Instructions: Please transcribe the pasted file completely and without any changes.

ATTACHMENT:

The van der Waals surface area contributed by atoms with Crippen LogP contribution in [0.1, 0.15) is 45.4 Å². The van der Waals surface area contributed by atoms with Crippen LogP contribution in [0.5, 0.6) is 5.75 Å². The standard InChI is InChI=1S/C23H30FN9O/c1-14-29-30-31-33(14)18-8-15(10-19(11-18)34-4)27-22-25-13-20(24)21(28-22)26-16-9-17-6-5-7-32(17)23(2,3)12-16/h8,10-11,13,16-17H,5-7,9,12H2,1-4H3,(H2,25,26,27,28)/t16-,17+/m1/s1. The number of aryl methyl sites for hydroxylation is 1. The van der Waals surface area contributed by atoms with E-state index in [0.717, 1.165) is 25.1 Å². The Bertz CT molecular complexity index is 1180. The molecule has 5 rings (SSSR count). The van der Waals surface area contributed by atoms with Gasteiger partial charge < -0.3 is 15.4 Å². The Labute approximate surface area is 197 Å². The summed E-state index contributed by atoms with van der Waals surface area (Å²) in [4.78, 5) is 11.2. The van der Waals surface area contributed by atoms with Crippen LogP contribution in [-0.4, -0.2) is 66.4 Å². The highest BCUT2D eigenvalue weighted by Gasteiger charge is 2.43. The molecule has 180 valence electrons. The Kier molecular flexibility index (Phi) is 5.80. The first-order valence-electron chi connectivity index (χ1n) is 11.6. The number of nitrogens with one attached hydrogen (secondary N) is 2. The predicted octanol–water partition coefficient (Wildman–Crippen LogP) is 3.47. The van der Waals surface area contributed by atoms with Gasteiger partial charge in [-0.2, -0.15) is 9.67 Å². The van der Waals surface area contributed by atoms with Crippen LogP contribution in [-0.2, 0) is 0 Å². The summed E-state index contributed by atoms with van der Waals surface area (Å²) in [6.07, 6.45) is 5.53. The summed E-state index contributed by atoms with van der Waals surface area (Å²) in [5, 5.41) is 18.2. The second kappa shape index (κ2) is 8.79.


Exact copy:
The van der Waals surface area contributed by atoms with Crippen LogP contribution in [0.1, 0.15) is 45.4 Å². The van der Waals surface area contributed by atoms with Crippen LogP contribution in [0.5, 0.6) is 5.75 Å². The standard InChI is InChI=1S/C23H30FN9O/c1-14-29-30-31-33(14)18-8-15(10-19(11-18)34-4)27-22-25-13-20(24)21(28-22)26-16-9-17-6-5-7-32(17)23(2,3)12-16/h8,10-11,13,16-17H,5-7,9,12H2,1-4H3,(H2,25,26,27,28)/t16-,17+/m1/s1. The number of aryl methyl sites for hydroxylation is 1. The van der Waals surface area contributed by atoms with E-state index in [0.717, 1.165) is 25.1 Å². The Bertz CT molecular complexity index is 1180. The molecule has 5 rings (SSSR count). The van der Waals surface area contributed by atoms with Gasteiger partial charge < -0.3 is 15.4 Å². The Labute approximate surface area is 197 Å². The summed E-state index contributed by atoms with van der Waals surface area (Å²) in [4.78, 5) is 11.2. The van der Waals surface area contributed by atoms with Crippen LogP contribution in [-0.4, -0.2) is 66.4 Å². The highest BCUT2D eigenvalue weighted by Gasteiger charge is 2.43. The molecule has 180 valence electrons. The Kier molecular flexibility index (Phi) is 5.80. The first-order valence-electron chi connectivity index (χ1n) is 11.6. The number of nitrogens with one attached hydrogen (secondary N) is 2. The predicted octanol–water partition coefficient (Wildman–Crippen LogP) is 3.47. The van der Waals surface area contributed by atoms with Gasteiger partial charge in [-0.2, -0.15) is 9.67 Å². The van der Waals surface area contributed by atoms with Crippen LogP contribution in [-0.2, 0) is 0 Å². The summed E-state index contributed by atoms with van der Waals surface area (Å²) in [6.07, 6.45) is 5.53. The summed E-state index contributed by atoms with van der Waals surface area (Å²) in [5, 5.41) is 18.2. The second kappa shape index (κ2) is 8.79.